Mr Devdutt Pattanaik, meet your latest die hard fan ME Hats off for accomplishing the task of rewriting the Mahabharat in such a lucid easy fashion, fit to be enjoyed by everyone who don t want to weigh themselves down with dreary details, but taste the brilliance of the world s longest epic.Indeed, I had tried several times before this to read the Mahabharat in its entirety, but could never finish it Not that I was not familiar with the stories every Indian child is fed on them with their usual quota of dal chawal But I wanted I hungered to read them in a continuity for chronology, for ease of understanding, and most importantly, for enjoyment I wanted to know the beginning, the Adi, and the infinite end, the Anant Yet, mostly every copy I came across, were either too simplified, children s retellings , or super duper complex, with Sanskrit slokas, which I m ashamed to say, I cannot read Until I found this book It was perfect exactly what I was looking for.Not only is the book wonderfully written, it is addictive It is divided into parts 3 major parts events leading to the great war of Kurukshetra, the war, and the aftermaths of the war Each part has further subdivisions each of which further contain many stories Yet, it does not, not even for once, weigh you down with the many different characters, or their complex relationships with other But what I enjoyed the most, were the little boxes at the end of every story which contained commentaries from the author analyzing the specific event Sometimes they contain tid bits of how those stories are relevant even today, or how they have seeped into our, and other foreign cultures Highly informative and fun to read It is evident that a lot of research went into writing the book, and I always appreciate authors who work hard to gift you that extra something special.As an added bonus, the book had wonderful sketches by the author himself, which were a treat to admire Nothing elaborate, but beautiful in their simplicity, glowing in the confidence of the bold strokes.So, if you have even a MINUTE interest in Indian mythology, grab this book right now Even if you know the Mahabharat in its entirety, don t miss it I promise you it ll be a treat you won t regret HIGHLY RECOMMENDED 6 stars. In my teens in India, I used to be fascinated by the retelling of the Mahabharata by Rajaji in Tamil I read it repeatedly over the years and was well conversant with the myths, the war and its aftermath One thing that always stood out as an anamoly was the repeated conduct of adharmic actions by the Pandavas during the war and Krishna s collusion in most of them However, Rajaji, being a devotee of Krishna himself, always glossed over these acts of adharma and presented mostly a sanitised picture of the Pandavas as the good guys, the Kauravas as the bad guys and the role of Krishna as beyond evaluation because he was God himself on Earth Rajaji also was guilty of presenting an incomplete picture of the epic in some ways For example, he writes that the Pandavas, during their exile in the forest, were implored by the King of Animals to stop decimating the deer population in their search for food Yudhishtra agrees and moves away from the forest and Rajaji heralds this as an indication of the environmental concern of our ancestors But he completely avoids mentioning the cruelty of the Pandavas in burning down the Khandavaprastha forest to build the city of Indraprastha, killing all the animals, reptiles, trees and insects wantonly Hence, for me, this book by Devdutt Pattanaik is a welcome addition to the retelling of the Mahabharata He takes a critical and objective look at the epic and speculates on the motives of the various players in the epic without being constrained by false religious devotion and dogma He also brings in alternative versions of the epic from various folk traditions in Tamilnadu, Orissa, Rajasthan and Indonesia I found this book an educational and refreshing read.The story is too well known to be recounted here Instead, I shall touch upon some of the other interesting aspects of the epic that the author writes about.1 The author quotes Indian psychoanalysts of the Freudian school to suggest that Indian men possibly suffer from the Yayati complex rather than the Oedipus complex In the Greek view, dominated by the Oedipus complex, it is the next generation which inherits society, while in the Indian world view, dominated by the Yayati complex, it is the older generation which always dominates society, explaining the stranglehold of tradition over modernity in Indian society I guess all Indians can relate to this very well from personal experience 2 This retelling of the epic also brings the Pandavas and Bhishma down to earth instead of blindly keeping them on a pedestal of perfection The author suggests that Arjuna was very insecure about his position as the best archer and that the Pandavas were mostly insecure and unsure of their identity till their marriage to Draupadi It was the marriage to the daughter of the King of Panchala which gave them a sense of royal identity and power Most narrations of the epic do not suggest such a prime role for Draupadi Elsewhere, it is also shown that the Pandavas did argue and bicker among themselves over Yudhishtra s penchant for continuing to play the game of dice and losing everything in the process Bhishma is also shown to be not so saintly but prone to pride and arrogance in the way he kidnapped Amba, Ambika and Ambalika and ruining Amba s life in the process The author lists ten major acts of adharma during the war and shows that eight belonged to the Pandavas and Krishna while only two were committed by the Kauravas.3.Dating the Epic Indians often like to date the Mahabharata as far back in time as possible because we seem to think that something must be great just because it is very old Here, the author quotes B.N Narahari Achar of the Dept of Physics, Memphis Univ, USA in dating the epic using the Planetarium software Based on astronimical data exactly as given in the epic that two eclipses separated by 13 days took place around the war, that of a lunar eclipse and then a solar eclipse with Saturn at Rohini and Jupiter at Revathi the Great war must have started on 22 Nov 3067 BCE The author also suggests that the epic was written over many centuries, starting with the Vedic times around 2000 BCE all the way to 300 CE when the Bhagvad Gita was possibly added The proof he gives is as follows The Gods invoked by Kunti and Madri to beget children were Vedic Gods like Yama, Vayu and Indra rather than Shiva or Vishnu or Brahma The notion of an all powerful God is a later development in Hindu thought This indicates that the epic first took shape in Vedic times which were dominated by beliefs in elemental spirits.There are many commentaries by the author on other aspects of the Epic which make this book a very worthwhile read The illustrations are not bad either Even non Indians can get a good understanding of the epic through this book though the number of characters may simply overwhelm one and all. When I give three stars to a book, it s often grudgingly as I think I may be over emphasising its merits, or guiltily as I think I may be downplaying the book s merits These three stars are given guiltily.Pattnaik s retelling of the Mahabharata is narrated in a simple manner, through the lens of present day wisdom but with an awareness of its absence in the past One of the immediate impacts of listening to the audio is that I eagerly want to read the Bhagavad Gita Pattanaik s take on the wisdom Krishna imparted to Arjuna, was one I enjoyed Perhaps, once I read the translation of the Mahabharatha, I will be able to judge this work on several scales For now, it suffices to say that it is both enjoyable and non trivial I also heard it instead of reading the illustrated version I ve flipped through the book before and think reading it will be better than listening to the audio.Jaya s strength lies in the fact that it interprets the Mahabharata, something that is not done by most who have encountered the tales, and it does so in simple language Additionally, it does not rely on the Sanskrit version alone but incorporates various folk tales from different regions The Mahabharata is considered an Itihasa, meaning history Personally, I don t see it that way The value of the epic is in making one contemplate and Jaya s primary motive may be to provide a boost to those who have not borne the fruits of active reading. While I know a bit about Greek and Roman Mythologies, being the most popular, I knew next to nothing about Hindu Mythology, neither their gods nor their epics So this book was both entertaining to read and an overwhelmingly horizon broadening experience If I were to compare the complexity of Greek and Hindu morality, the Hindu would win every time This book has sorely exposed how ignorant I have been until now, but at least I can try to learn and find out There will be spoilers next, so if you are intrigued enough, please read Jaya and I don t think you will be disappointed I am not I will not offer a summary of events because that would be so difficult, hence I will just express how I feel now When I started reading I was a bit confused because there were so many names, which were also very difficult to pronounce, so I had to write who was related to whom down on a piece of paper Needless to say, things got convoluted quickly, even on paper But then after a bit the main characters of the epic are established and it gets much easier to follow their progress Each story has a morale that is either evident or explained by the author in something like a footnote which was GREATLY helpful and offered some valuable pieces of information about the condition of society in said time and what the story was trying to establish and why When Krishna God entered the scene, I was very happy because I wanted to understand about the Hindu God and why he has so many different names Brahma, Shiva, Vishnu, Krishna , and I did indeed learn a bit about him But I was also surprised Because among a host of extremely unlikable characters, Krishna was the one I disliked most, and when I read the title Death of Krishna I actually let out a whoop of joy Aside from my dislike for Krishna, there were many things that left me wondering at the true purpose of this epic how both sides fighting in the war were not either wholly good or wholly bad, but a mix of both how some good people well, mostly good met terrible deaths like Karna and Bhishma how the epic was all about kings and fighting to rule land, with no mention of the rest of the population 99% of the characters were of the ruling class and how Karma was a very stupid idea to believe in since it makes every single bad decision an inevitability, so when you do shit, all you say is it was destined , and when a good person suffers you say he must have accidentally killed an ant in a previous life It was not until the very end that I realised that everything well, mostly everything was intentional the moral ambiguity of the Pandavas and Kauravas, how Krishna was not a perfect being despite the fact that he was God on Earth, why the battle had to happen, and so on It turns out that it all centers around a specific message, which is part of Hinduism morality At that moment, Yudhishtira realized he was not the great man who he thought he was He had not really overcome his prejudices Only when there is undiluted compassion for everyone, even our worst enemies, is ego truly conquered Realization humbled Yudhishtira He fell to the ground and began to weep.Led by the Devas, Yudhishtira then took a dip in the Ganga and rose enlightened, purified, refreshed and truly liberated, with the sincere desire to forgive and accept the Kauravas There was no hatred No them and us No better and worse There was only love Everyone was one Jaya shouted Indra Jaya shouted the Devas Jaya shouted the Rishis For Yudhishtira had won the ultimate victory, victory over himself Now he would ascend to a heaven higher than Swarga Now he would ascend to Vaikuntha, the abode of God This was a GREAT bit I don t think any other religion challenges God in this waySince God takes birth as a mortal, he needs to live like a mortal, earn demerits that will be the cause of his death Vyasa reminds us that all actions have positive and negative repercussions In establishing dharma, Krishna kills many people They may be villains according to one measuring scale, but according to another measuring scale they are the beloved sons of doting mothers So while Krishna is blessed for restoring faith in justice, he is also cursed for breaking a mother s heart What may seem like a good deed from one point of view may not be seen as one from another point of view Thus does Vyasa reflect on the complexity of life where even the goodness of God is challenged by man I cannot stress how great this book was I am confused, said Janamejaya Who is the hero of this tale Who is the villain Who shall we call villain, my king Duryodhana, who refused to share even a needlepoint of land Yudhishtira, who gambled away wife and kingdom Bhishma, who prevented Dhritarashtra from becoming king just because he was blind Shantanu, who sacrificed his son s future to satisfy his own lust Or is it Gandhari, for blindfolding herself to her son s many faults Or maybe Krishna, who had long ago promised the earth goddess to rid the world of unrighteous kings You decide who is hero and who is villain, said Vaisampayana.Janamejaya had no reply He recollected the many forces that influenced the flow of the tale boons and curses and manmade laws There was no hero or villain in the epic, just people struggling with life, responding to crises, making mistakes, repeating mistakes, in innocence or ignorance, while trying to make their lives meaningful and worthwhile Why then do you call this tale Jaya There is no real victory There are two kinds of victory in this world, said the storyteller sage, Vijaya and Jaya Vijaya is material victory, where there is a loser Jaya is spiritual victory, where there are no losers In Kuru kshetra there was Vijaya but not Jaya But when Yudhishtira overcame his rage and forgave the Kauravas unconditionally, there was Jaya That is the true ending of my tale, hence the title Eventually, after exhausting merits and demerits, the Kauravas will fall and the Pandavas will rise Both will resume their journey through the cycle of rebirths Once again they will be born and once again they will die Once again they will earn merit, or demerit Once again they will attain either Swarga, or Naraka This will happen again and again until they learn Learn what What Yudhishtira learnt the point of existence is not to accumulate merit, but to attain wisdom We have to ask ourselves why do we do what we do When we truly accept the answer, we break free from the cycle of births and deaths, and discover the realm beyond Swarga, Vaikuntha, where there is peace forever. High Above The Sky Stands Swarga, Paradise, Abode Of The Gods Still Above Is Vaikuntha, Heaven, Abode Of GodThe Doorkeepers Of Vaikuntha Are The Twins, Jaya And Vijaya, Both Whose Names Mean Victory One Keeps You In Swarga The Other Raises You Into VaikunthaIn Vaikuntha There Is Bliss Forever, In Swarga There Is Pleasure For Only As Long As You Deserve What Is The Difference Between Jaya And Vijaya Solve This Puzzle And You Will Solve The Mystery Of The MahabharataIn This Enthralling Retelling Of India S Greatest Epic, The Mahabharata Originally Known As Jaya, Devdutt Pattanaik Seamlessly Weaves Into A Single Narrative Plots From The Sanskrit Classic As Well As Its Many Folk And Regional Variants, Including The Pandavani Of Chhattisgarh, Gondhal Of Maharashtra, Terukkuttu Of Tamil Nadu And Yakshagana Of KarnatakaRichly Illustrated With Over Line Drawings By The Author, The Chapters Abound With Little Known Details Such As The Names Of The Hundred Kauravas, The Worship Of Draupadi As A Goddess In Tamil Nadu, The Stories Of Astika, Madhavi, Jaimini, Aravan And Barbareek, The Mahabharata Version Of The Shakuntalam And The Ramayana, And The Dating Of The War Based On Astronomical DataWith Clarity And Simplicity, The Tales In This Elegant Volume Reveal The Eternal Relevance Of The Mahabharata, The Complex And Disturbing Meditation On The Human Condition That Has Shaped Indian Thought For Over Years I don t always judge a book by its cover but in this case, the cover just lured me in.I hardly ever write a review I m too lazy rating the book is as far as I go because all it takes is a click but in this case I felt like making an exception.Where to begin With the beginning.So the author chooses to call his book Jaya An illustrated retelling of the Mahabharata rather than simply Mahabharata retold or some such It is not just to stand apart from the other versions, no maam he justifies his choice of this title quite satisfactorily before the book ends.Also, this book is literally illustrated with his line drawings which are simple yet evocative.This book is divided into 18 parts Ved Vyasa s Mahabharata is also divided into 18 parvas but there is no one to one correspondence between the divisions made by Vyasa and Pattanaik For example, in this book the great war has been compressed into just 1 part whereas in Vyasa s version, 4 of the 18 parvas are devoted to the war Bhishma parva, Drona parva, Karna parva and Shalya parva That is because this book focuses on something much beyond the war It tries to find the message for mankind hidden in the complexities of this epic saga.Each of the 108 chapters ends with some bullet points which present alternate versions of the stories contained in that chapter, its significance in context of the overall story etc This was, for me, the best part of this book and what may possibly make it worth a read even for those who are already quite familiar with the tale as I was even before reading this book It is very easy to miss the forest for the trees when you embark upon this adventure called Mahabharata, so Pattanaik spells it out for you, and I believe there is no harm in benefiting from his vast research.Moreover, each chapter is self contained, in the sense that there is a proper beginning, middle and end No chapter ends with a cliff hanger So even though the chapters are arranged in a chronological manner, really they can be read in any order if one so desires.There was hardly any chapter in which I didn t come across some new tidbit or other, and that is when I have watched all 94 episodes of B.R Chopra s Mahabharat, which itself is quite detailed, as well as have read Kamala Subramaniam s Mahabharata which deals with even such minor characters like the Trigarta brothers Samsaptakas Susarma, Satyaratha, Satyavarma, Satyaasu, and Satyadharma sons of Karna Satyasena, Sushena, Vrishasena etc In fact Part 1 Ancestors was almost entirely new to me.Because this book is an abridged version of the original, Pattanaik has obviously had to compromise on many details Out of the numerous sub plots, he has shed light on only those which probably appealed to him the most Because he tried to keep the chapters short, simple sweet, he missed out on the opportunity to really develop some of the characters There is also a lack of poetry in this retelling which focuses on the plot points All these are reasons why this should not be the only book you ever read about the Mahabharat.Nevertheless it remains a compelling read I finished it within 2 days flat and that was when curiosity or suspense was not my driving force I highly recommend it for both Mahabharat noobs and nerds and also for all those in between. Where do I even begin to review this book I was on my way back to Boston from Hyderabad, India and had a lot of time to kill at the airport after the security check As I was wandering in the airport bookstore, I came across this book, read the back cover and was hooked It goes thus,A son renounces sex so that his old father can remarryA daughter is a prize in an archery contestA teacher demands half a kingdom as his tuition feeA student is turned away because of his casteA mother asks her sons to share a wifeA father curses his son in law to be old and impotentA husband lets another man make his wife pregnantA wife blindfolds herself to share her husband s blindnessA forest is destroyed for a new cityA family is divided over inheritanceA king gambles away his kingdomA queen is forced to serve as a maidA man is stripped of his manhood for a yearA woman is publicly disrobedA war is fought where all rules are brokenA shift in sexuality secures victoryThe vanquished go to paradiseThe victors lose their childrenThe earth is bathed in bloodGod is cursedUntil wisdom prevails I grew up listening to stories from the Ramayana and the Mahabharata, but I was always partial towards the Mahabharata I don t know whether it was because of the Krishna s adorable childhood antics, the myriad of heroic characters each with their own prowess, or because the unfortunate tale of the Pandava brothers struck a cord in my heart Honestly, the Mahabharata is an epic in the true sense of the word The scope is so vast and there are so many characters that typically most interpretations just skim the events and dwell on the famous warring cousins, the Pandavas and the Kauravas.Anyway, coming back to Devdutt Patnaik s retelling, I think he makes it interesting by presenting much than the bare bones of the story He delves into the sub plots, significance of little known events, different folk lores and the numerous stories within stories which make up the real Mahabharata visualized by Ved Vyasa I absolutely loved it, if I haven t said so before already Devdutt Patnaik is a mythologist by passion, according to his Goodreads bio and I think he does this job exceptionally well Any lover of Hindu mythology will not be disappointed by this book. I consider myself well versed with the Mahabharata than the average person, because of my interest in Hindu mythology and the amount of reading I ve done on the subject But I m really glad I read this, not just because of the small details I learned about I counted 6 things I hadn t known about Sahadeva s precognition gained by eating Pandu s flesh, Draupadi cursing dogs to copulate in public for stealing Yudhishtira s slippers, Vibhishana being present at Draupadi s swayamwar, a couple of stories on why Krishna stepped in to protect Draupadi when Dusshasana tried to disrobe her, why Shakuni did his best to ensure the destruction of the Kuru clan, Draupadi s regret over Karna and at least a couple interesting tidbits but because of the wonderful lessons it provides The author also mentions several variations of the tale, regional renditions and folk variations adding layers to the original story Even as one feels the familiarity thanks to the places which still exist mentioned and can identify with the experiences and tribulations of the mortal characters, there is also an awe created by the elements of divinity.The excellent illustrations and the simple yet elegant and evocative storytelling took me back to a time when I first started hearing these stories childhood So vivid is the prose that one can easily create visualisations of the events The explanation of events are done on many planes rational, metaphysical, spiritual, bringing a lot of clarity to the complex tale The concepts of dharma and justice are explained beautifully and even as the Pandavas grow their perspective during their exile and their pride, anger etc get tempered before and after the war, there is tremendous learning for the reader too It is easy to understand why this is indeed considered the greatest story ever told, and continues to be relevant through ages The original tale is epic, and so is this narration Very highly recommended. This book is full of revelation that surprised me a lot, so many unknown stories, characters Even very tiny details are captured in this book The kudos to the author, for his effort to understand all the version and related stories of Mahabharata in this world Yes this book is a page turner though we knew the ending and plot By reading this book I learnt 55 new words This is not spiritual or philosophical book, its about way of life For the efforts For narration For keeping me engaged For teaching valuable lessons. Am IMPRESSED Confession am not a die hard mythology fan I sometimes get bored by the various stories and sub stories But this was a refreshing read Was like a precise guide to Mahabharatha It made me think, made me understand many incongruities in the story and now that I see the characters as ordinary people I like them , even the Kauravas This was a mine house of less known facts At least 1 2 illustrations per page, which made reading pleasanter Many thoughts which prodded and poked at my sleepy mind and conscience Spent a wonderful few days with this book A definite future reread.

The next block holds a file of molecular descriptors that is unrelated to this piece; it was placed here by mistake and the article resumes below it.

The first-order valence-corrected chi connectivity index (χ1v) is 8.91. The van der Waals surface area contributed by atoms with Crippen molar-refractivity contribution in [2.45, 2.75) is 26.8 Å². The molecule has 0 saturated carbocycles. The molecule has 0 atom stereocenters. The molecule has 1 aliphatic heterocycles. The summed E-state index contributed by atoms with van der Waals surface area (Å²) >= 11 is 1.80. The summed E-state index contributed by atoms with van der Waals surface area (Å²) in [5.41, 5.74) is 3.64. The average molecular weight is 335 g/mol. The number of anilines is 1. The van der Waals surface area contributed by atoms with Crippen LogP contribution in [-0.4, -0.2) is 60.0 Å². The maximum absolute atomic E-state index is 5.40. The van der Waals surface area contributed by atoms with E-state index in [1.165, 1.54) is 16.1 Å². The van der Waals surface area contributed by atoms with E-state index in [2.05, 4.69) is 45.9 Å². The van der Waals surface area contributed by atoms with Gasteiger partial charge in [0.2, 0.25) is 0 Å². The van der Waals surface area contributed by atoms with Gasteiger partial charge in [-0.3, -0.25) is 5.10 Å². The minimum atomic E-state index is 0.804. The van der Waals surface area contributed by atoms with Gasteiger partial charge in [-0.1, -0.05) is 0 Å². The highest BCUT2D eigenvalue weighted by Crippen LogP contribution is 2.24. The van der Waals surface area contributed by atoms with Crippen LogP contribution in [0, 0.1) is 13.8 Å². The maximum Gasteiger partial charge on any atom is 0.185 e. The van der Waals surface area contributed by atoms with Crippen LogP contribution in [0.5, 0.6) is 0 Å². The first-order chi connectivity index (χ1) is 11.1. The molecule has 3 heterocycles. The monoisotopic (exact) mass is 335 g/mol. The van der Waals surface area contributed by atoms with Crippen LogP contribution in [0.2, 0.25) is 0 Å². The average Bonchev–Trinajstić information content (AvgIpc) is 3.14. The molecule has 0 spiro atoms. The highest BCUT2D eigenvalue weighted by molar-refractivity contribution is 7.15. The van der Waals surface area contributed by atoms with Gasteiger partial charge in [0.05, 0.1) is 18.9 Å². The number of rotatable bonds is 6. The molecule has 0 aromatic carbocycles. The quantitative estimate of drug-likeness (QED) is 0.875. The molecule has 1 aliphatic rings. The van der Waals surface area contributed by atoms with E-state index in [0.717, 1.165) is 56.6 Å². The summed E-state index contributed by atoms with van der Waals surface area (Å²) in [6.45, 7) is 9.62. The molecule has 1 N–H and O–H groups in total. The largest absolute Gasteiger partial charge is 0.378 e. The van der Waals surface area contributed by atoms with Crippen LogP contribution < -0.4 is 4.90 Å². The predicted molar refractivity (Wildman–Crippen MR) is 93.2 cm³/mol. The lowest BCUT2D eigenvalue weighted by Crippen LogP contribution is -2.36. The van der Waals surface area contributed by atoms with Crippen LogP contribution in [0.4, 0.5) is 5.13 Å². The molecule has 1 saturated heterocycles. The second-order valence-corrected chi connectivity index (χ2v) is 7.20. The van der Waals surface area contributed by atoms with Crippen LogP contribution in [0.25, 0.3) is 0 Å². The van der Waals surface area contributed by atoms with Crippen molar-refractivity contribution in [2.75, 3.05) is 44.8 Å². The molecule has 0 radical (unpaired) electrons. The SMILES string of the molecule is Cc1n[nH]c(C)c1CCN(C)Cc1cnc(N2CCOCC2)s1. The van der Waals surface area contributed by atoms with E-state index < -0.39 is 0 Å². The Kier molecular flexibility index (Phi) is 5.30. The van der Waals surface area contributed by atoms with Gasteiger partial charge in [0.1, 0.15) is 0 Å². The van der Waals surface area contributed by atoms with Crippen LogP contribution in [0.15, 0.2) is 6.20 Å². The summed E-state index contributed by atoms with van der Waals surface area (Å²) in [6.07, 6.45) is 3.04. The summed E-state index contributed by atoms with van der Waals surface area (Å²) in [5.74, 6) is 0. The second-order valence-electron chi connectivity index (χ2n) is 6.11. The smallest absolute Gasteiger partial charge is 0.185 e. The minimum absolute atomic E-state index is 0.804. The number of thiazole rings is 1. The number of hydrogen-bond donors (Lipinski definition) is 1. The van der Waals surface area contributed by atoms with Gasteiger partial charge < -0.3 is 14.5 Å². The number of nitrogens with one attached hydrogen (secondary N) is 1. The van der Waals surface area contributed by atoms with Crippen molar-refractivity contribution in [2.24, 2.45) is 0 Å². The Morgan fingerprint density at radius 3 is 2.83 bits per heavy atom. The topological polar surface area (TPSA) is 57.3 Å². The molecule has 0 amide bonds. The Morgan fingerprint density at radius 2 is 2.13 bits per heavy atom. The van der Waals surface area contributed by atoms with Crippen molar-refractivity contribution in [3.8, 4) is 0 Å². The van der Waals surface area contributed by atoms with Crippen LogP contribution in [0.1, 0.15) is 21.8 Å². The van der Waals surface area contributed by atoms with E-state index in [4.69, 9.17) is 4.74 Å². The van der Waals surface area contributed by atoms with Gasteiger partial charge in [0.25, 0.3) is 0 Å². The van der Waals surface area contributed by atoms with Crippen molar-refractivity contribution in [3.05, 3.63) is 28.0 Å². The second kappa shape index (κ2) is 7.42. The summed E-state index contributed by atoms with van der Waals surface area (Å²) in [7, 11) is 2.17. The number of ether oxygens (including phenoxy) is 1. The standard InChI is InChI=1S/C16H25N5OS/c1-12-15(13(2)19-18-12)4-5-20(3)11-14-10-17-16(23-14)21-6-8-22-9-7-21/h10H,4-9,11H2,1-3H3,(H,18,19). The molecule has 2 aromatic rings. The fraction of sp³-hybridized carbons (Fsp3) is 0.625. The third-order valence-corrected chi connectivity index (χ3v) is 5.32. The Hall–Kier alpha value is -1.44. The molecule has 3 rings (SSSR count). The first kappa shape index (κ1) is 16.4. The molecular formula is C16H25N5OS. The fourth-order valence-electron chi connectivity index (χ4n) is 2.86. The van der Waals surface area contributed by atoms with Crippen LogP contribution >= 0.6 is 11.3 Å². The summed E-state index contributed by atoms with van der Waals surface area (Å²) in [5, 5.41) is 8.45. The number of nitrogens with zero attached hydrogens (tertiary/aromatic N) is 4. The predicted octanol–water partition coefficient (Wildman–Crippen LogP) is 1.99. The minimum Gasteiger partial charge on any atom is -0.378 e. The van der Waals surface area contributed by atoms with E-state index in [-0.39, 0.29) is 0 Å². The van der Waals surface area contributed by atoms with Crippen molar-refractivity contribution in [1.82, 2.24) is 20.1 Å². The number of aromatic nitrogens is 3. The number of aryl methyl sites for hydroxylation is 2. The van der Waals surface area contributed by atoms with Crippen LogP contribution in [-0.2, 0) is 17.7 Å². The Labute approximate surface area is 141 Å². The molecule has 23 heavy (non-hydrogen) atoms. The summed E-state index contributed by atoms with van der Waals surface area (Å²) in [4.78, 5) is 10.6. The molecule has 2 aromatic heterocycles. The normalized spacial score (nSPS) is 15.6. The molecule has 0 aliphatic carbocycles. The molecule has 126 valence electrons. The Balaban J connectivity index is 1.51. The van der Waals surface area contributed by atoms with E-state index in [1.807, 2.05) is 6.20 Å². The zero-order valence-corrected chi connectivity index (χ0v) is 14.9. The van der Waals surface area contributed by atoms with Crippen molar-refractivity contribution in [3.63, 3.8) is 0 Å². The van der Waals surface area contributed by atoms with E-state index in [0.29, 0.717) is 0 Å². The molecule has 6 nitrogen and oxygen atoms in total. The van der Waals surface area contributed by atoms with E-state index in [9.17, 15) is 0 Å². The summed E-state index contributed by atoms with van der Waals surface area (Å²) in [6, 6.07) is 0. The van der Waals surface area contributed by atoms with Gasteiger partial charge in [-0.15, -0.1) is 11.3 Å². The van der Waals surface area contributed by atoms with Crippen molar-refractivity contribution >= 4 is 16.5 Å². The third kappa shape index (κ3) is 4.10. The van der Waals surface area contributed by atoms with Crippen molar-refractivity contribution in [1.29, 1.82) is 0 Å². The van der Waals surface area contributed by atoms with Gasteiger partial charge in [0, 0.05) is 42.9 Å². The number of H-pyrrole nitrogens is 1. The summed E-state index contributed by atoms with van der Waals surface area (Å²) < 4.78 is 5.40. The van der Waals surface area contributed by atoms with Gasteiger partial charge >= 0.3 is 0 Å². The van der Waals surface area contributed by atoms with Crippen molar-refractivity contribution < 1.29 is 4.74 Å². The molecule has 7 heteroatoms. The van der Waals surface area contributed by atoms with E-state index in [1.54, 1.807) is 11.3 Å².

Dr Devdutt Pattanaik born December 11, 1970 is an Indian physician turned leadership consultant, mythologist and author whose works focus largely on the areas of myth, mythology, and also management He has written a number of books related to Hindu mythology, including Myth Mithya A Handbook of Hindu Mythology, a novel, The Pregnant King, and Jaya An Illustrated Retelling of the
- 372 pages
- Jaya: An Illustrated Retelling of the Mahabharata
- Devdutt Pattanaik
- 10 May 2017 Devdutt Pattanaik